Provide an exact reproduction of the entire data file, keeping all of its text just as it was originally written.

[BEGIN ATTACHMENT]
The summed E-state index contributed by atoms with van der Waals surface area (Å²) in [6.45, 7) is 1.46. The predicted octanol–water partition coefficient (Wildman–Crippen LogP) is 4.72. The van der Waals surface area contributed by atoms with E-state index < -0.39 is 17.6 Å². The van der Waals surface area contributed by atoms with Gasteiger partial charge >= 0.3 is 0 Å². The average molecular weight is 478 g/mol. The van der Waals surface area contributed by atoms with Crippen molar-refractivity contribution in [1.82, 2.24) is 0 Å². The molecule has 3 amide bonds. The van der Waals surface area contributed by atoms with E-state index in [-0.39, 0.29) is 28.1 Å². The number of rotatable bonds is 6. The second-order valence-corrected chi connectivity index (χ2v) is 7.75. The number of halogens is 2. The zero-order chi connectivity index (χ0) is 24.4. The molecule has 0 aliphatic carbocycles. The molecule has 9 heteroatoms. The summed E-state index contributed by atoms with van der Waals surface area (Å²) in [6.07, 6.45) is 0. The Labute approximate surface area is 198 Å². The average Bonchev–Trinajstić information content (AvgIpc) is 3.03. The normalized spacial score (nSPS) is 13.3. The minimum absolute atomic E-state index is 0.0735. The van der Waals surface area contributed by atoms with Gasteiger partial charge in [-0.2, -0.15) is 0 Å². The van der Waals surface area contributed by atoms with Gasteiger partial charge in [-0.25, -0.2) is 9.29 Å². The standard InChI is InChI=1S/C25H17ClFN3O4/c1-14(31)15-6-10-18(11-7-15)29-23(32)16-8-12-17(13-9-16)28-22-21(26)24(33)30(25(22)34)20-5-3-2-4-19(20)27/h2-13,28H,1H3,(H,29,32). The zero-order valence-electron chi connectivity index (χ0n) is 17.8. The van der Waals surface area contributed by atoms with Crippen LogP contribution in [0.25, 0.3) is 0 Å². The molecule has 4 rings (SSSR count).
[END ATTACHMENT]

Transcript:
The summed E-state index contributed by atoms with van der Waals surface area (Å²) in [6.45, 7) is 1.46. The predicted octanol–water partition coefficient (Wildman–Crippen LogP) is 4.72. The van der Waals surface area contributed by atoms with E-state index < -0.39 is 17.6 Å². The van der Waals surface area contributed by atoms with Gasteiger partial charge >= 0.3 is 0 Å². The average molecular weight is 478 g/mol. The van der Waals surface area contributed by atoms with Crippen molar-refractivity contribution in [1.82, 2.24) is 0 Å². The molecule has 3 amide bonds. The van der Waals surface area contributed by atoms with E-state index in [-0.39, 0.29) is 28.1 Å². The number of rotatable bonds is 6. The second-order valence-corrected chi connectivity index (χ2v) is 7.75. The number of halogens is 2. The zero-order chi connectivity index (χ0) is 24.4. The molecule has 0 aliphatic carbocycles. The molecule has 9 heteroatoms. The summed E-state index contributed by atoms with van der Waals surface area (Å²) in [6.07, 6.45) is 0. The Labute approximate surface area is 198 Å². The average Bonchev–Trinajstić information content (AvgIpc) is 3.03. The normalized spacial score (nSPS) is 13.3. The minimum absolute atomic E-state index is 0.0735. The van der Waals surface area contributed by atoms with Gasteiger partial charge in [-0.2, -0.15) is 0 Å². The van der Waals surface area contributed by atoms with Gasteiger partial charge in [-0.25, -0.2) is 9.29 Å². The standard InChI is InChI=1S/C25H17ClFN3O4/c1-14(31)15-6-10-18(11-7-15)29-23(32)16-8-12-17(13-9-16)28-22-21(26)24(33)30(25(22)34)20-5-3-2-4-19(20)27/h2-13,28H,1H3,(H,29,32). The zero-order valence-electron chi connectivity index (χ0n) is 17.8. The van der Waals surface area contributed by atoms with Crippen LogP contribution in [0.25, 0.3) is 0 Å². The molecule has 4 rings (SSSR count).